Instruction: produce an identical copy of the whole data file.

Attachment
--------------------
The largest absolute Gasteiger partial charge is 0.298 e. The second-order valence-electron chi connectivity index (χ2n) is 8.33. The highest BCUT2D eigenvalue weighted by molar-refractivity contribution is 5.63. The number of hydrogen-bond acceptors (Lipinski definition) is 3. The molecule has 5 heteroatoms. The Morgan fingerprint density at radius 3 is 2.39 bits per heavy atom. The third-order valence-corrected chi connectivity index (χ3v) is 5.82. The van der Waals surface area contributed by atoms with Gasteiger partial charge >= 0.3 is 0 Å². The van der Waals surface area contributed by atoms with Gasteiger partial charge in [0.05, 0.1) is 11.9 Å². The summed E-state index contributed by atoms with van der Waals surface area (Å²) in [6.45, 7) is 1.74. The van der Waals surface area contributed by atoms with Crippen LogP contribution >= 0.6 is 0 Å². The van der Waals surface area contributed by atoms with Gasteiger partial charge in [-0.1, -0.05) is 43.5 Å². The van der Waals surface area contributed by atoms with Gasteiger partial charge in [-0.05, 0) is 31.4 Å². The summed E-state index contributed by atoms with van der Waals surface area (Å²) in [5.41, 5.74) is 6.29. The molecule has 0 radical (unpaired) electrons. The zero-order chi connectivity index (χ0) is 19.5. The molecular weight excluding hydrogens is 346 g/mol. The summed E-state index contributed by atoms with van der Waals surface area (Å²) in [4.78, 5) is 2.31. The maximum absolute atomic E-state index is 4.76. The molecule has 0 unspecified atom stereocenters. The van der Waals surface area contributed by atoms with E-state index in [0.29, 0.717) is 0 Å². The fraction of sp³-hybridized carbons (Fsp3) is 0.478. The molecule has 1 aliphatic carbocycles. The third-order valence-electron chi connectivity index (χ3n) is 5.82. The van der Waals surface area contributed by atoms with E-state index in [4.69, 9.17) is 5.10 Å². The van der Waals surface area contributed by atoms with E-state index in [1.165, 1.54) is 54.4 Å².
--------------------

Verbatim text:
The largest absolute Gasteiger partial charge is 0.298 e. The second-order valence-electron chi connectivity index (χ2n) is 8.33. The highest BCUT2D eigenvalue weighted by molar-refractivity contribution is 5.63. The number of hydrogen-bond acceptors (Lipinski definition) is 3. The molecule has 5 heteroatoms. The Morgan fingerprint density at radius 3 is 2.39 bits per heavy atom. The third-order valence-corrected chi connectivity index (χ3v) is 5.82. The van der Waals surface area contributed by atoms with Gasteiger partial charge >= 0.3 is 0 Å². The van der Waals surface area contributed by atoms with Gasteiger partial charge in [0.05, 0.1) is 11.9 Å². The summed E-state index contributed by atoms with van der Waals surface area (Å²) in [6.45, 7) is 1.74. The van der Waals surface area contributed by atoms with Crippen LogP contribution >= 0.6 is 0 Å². The van der Waals surface area contributed by atoms with Gasteiger partial charge in [-0.1, -0.05) is 43.5 Å². The van der Waals surface area contributed by atoms with Gasteiger partial charge in [-0.05, 0) is 31.4 Å². The summed E-state index contributed by atoms with van der Waals surface area (Å²) in [5.41, 5.74) is 6.29. The molecule has 0 radical (unpaired) electrons. The zero-order chi connectivity index (χ0) is 19.5. The molecular weight excluding hydrogens is 346 g/mol. The summed E-state index contributed by atoms with van der Waals surface area (Å²) in [4.78, 5) is 2.31. The maximum absolute atomic E-state index is 4.76. The molecule has 0 unspecified atom stereocenters. The van der Waals surface area contributed by atoms with E-state index in [0.29, 0.717) is 0 Å². The fraction of sp³-hybridized carbons (Fsp3) is 0.478. The molecule has 1 aliphatic carbocycles. The third-order valence-electron chi connectivity index (χ3n) is 5.82. The van der Waals surface area contributed by atoms with E-state index in [4.69, 9.17) is 5.10 Å². The van der Waals surface area contributed by atoms with E-state index in [1.165, 1.54) is 54.4 Å².